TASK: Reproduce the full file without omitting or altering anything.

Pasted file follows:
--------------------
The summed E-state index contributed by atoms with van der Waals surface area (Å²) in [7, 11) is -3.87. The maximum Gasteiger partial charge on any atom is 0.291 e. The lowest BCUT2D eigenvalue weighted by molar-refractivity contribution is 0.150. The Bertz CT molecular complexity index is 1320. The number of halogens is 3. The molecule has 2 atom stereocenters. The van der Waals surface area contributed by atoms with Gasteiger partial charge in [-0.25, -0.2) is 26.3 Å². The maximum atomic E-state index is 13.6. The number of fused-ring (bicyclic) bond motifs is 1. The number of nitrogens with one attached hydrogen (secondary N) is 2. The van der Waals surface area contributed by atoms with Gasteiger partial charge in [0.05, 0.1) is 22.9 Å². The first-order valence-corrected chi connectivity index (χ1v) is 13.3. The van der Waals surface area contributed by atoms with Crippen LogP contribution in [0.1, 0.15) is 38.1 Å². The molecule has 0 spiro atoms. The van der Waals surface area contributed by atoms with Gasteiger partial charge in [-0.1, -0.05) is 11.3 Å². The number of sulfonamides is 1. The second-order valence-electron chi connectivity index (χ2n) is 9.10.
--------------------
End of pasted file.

The summed E-state index contributed by atoms with van der Waals surface area (Å²) in [7, 11) is -3.87. The maximum Gasteiger partial charge on any atom is 0.291 e. The lowest BCUT2D eigenvalue weighted by molar-refractivity contribution is 0.150. The Bertz CT molecular complexity index is 1320. The number of halogens is 3. The molecule has 2 atom stereocenters. The van der Waals surface area contributed by atoms with Gasteiger partial charge in [-0.25, -0.2) is 26.3 Å². The maximum atomic E-state index is 13.6. The number of fused-ring (bicyclic) bond motifs is 1. The number of nitrogens with one attached hydrogen (secondary N) is 2. The van der Waals surface area contributed by atoms with Gasteiger partial charge in [0.05, 0.1) is 22.9 Å². The first-order valence-corrected chi connectivity index (χ1v) is 13.3. The van der Waals surface area contributed by atoms with Crippen LogP contribution in [0.1, 0.15) is 38.1 Å². The molecule has 0 spiro atoms. The van der Waals surface area contributed by atoms with Gasteiger partial charge in [-0.1, -0.05) is 11.3 Å². The number of sulfonamides is 1. The second-order valence-electron chi connectivity index (χ2n) is 9.10.